The SmarK DVD Rant for MASH: The Eleventh Season

The SmarK DVD Rant for MASH – The Eleventh Season

“And so, and so, and so, and so, and so, and so, and so.”

The Show

By the end of its run, MASH had served 11 years in a war that had only lasted for 3 in real life, so you certainly couldn’t deny that it was time to say goodbye to the crew of the 4077th. However, looking back at the final season of the show some 20-odd years after watching it for the first time as a kid, it struck me how, unlike other shows to stretch out as long as this one, there was never any noticeable quality drop as the years wore on. Yes, the tone changed drastically, as the show shifted from a comedy to a drama and kind of wavered in between those two genres, but the writing was still strong and the acting was as impeccable as ever. In fact, what really surprised me was just how funny the final season actually was, filled with less of the heavy-handed Alan Alda touch that seemed to drag the earlier final seasons into a more depressing territory of war-weariness and being centered on the Hawkeye character almost exclusively.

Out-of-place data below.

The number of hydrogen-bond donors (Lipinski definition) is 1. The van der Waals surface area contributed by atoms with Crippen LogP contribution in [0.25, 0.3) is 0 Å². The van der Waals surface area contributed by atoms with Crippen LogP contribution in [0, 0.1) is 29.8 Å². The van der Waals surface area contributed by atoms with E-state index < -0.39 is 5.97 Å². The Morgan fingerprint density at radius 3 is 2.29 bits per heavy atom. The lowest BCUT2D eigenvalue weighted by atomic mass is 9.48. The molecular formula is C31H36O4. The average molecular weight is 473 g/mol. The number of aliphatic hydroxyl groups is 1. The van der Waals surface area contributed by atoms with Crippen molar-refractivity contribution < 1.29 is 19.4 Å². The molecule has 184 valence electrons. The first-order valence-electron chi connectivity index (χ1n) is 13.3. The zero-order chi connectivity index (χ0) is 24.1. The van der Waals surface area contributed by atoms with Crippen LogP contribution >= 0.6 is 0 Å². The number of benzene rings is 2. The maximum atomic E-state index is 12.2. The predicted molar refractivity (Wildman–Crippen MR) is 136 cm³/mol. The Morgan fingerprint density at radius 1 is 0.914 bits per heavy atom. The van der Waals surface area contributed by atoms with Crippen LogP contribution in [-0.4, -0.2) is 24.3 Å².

Sure, the Hawkeye As God theory is in full-force here, as he romances nurses, saves lives, and even dresses up as Superman in a wholly apropos Halloween episode, but at the same time this was a year where he got as good as he gave. The premiere episode, “Hey, Look Me Over” shows that he can be aware of his own egocentricity, and “Who Knew?” shows that he can regret his constant womanizing, especially when a one-night stand winds up dead the next morning. And in the funniest episode of the season, “The Joker Is Wild,” Hawkeye actually becomes the target of a pranking BJ, driving him into paranoia about everyone’s motives and ending with a humiliating admission of who the master prankster really is. Another hilarious episode, “The Moon Is Not Blue,” sees an obsessed Hawkeye and BJ trying desperately to get an “adult” film shown at the camp during a heatwave, as they peddle placebos and fast-talk their way through brass. The irony (and payoff for the episode) is that “The Moon Is Blue,” which is the movie he was attempting to get, is about as tame as anything produced by Hollywood at that time, except it uses the word “virgin” for the first time.